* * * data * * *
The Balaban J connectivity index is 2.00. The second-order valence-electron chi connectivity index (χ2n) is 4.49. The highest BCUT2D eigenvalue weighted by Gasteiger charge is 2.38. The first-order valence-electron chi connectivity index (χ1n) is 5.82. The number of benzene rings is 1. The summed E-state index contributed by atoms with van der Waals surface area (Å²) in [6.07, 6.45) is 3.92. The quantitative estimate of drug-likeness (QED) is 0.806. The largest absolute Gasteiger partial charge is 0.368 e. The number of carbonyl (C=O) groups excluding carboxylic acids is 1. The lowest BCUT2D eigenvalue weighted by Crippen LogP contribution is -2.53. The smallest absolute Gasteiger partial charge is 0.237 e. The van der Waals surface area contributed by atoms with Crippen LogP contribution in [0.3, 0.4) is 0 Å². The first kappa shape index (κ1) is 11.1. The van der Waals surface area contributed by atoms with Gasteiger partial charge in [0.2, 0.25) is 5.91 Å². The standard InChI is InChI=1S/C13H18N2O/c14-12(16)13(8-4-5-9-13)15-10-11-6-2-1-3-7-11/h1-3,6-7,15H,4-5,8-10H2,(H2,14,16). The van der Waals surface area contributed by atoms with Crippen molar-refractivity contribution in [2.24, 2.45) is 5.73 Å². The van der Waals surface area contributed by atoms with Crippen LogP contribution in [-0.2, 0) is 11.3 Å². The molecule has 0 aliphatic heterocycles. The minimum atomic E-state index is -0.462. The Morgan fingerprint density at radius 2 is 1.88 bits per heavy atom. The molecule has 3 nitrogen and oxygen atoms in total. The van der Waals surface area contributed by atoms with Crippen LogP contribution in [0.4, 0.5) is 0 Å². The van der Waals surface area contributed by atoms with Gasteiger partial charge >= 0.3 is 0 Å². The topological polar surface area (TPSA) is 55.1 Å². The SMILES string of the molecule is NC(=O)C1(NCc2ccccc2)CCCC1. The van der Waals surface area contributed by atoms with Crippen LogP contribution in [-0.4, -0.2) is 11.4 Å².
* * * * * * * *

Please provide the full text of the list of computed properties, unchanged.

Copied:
The Balaban J connectivity index is 2.00. The second-order valence-electron chi connectivity index (χ2n) is 4.49. The highest BCUT2D eigenvalue weighted by Gasteiger charge is 2.38. The first-order valence-electron chi connectivity index (χ1n) is 5.82. The number of benzene rings is 1. The summed E-state index contributed by atoms with van der Waals surface area (Å²) in [6.07, 6.45) is 3.92. The quantitative estimate of drug-likeness (QED) is 0.806. The largest absolute Gasteiger partial charge is 0.368 e. The number of carbonyl (C=O) groups excluding carboxylic acids is 1. The lowest BCUT2D eigenvalue weighted by Crippen LogP contribution is -2.53. The smallest absolute Gasteiger partial charge is 0.237 e. The van der Waals surface area contributed by atoms with Crippen LogP contribution in [0.3, 0.4) is 0 Å². The first kappa shape index (κ1) is 11.1. The van der Waals surface area contributed by atoms with Gasteiger partial charge in [0.2, 0.25) is 5.91 Å². The standard InChI is InChI=1S/C13H18N2O/c14-12(16)13(8-4-5-9-13)15-10-11-6-2-1-3-7-11/h1-3,6-7,15H,4-5,8-10H2,(H2,14,16). The van der Waals surface area contributed by atoms with Crippen molar-refractivity contribution in [2.24, 2.45) is 5.73 Å². The van der Waals surface area contributed by atoms with Crippen LogP contribution in [-0.2, 0) is 11.3 Å². The molecule has 0 aliphatic heterocycles. The minimum atomic E-state index is -0.462. The Morgan fingerprint density at radius 2 is 1.88 bits per heavy atom. The molecule has 3 nitrogen and oxygen atoms in total. The van der Waals surface area contributed by atoms with Crippen LogP contribution in [0.4, 0.5) is 0 Å². The van der Waals surface area contributed by atoms with Gasteiger partial charge >= 0.3 is 0 Å². The topological polar surface area (TPSA) is 55.1 Å². The SMILES string of the molecule is NC(=O)C1(NCc2ccccc2)CCCC1. The van der Waals surface area contributed by atoms with Crippen LogP contribution in [-0.4, -0.2) is 11.4 Å².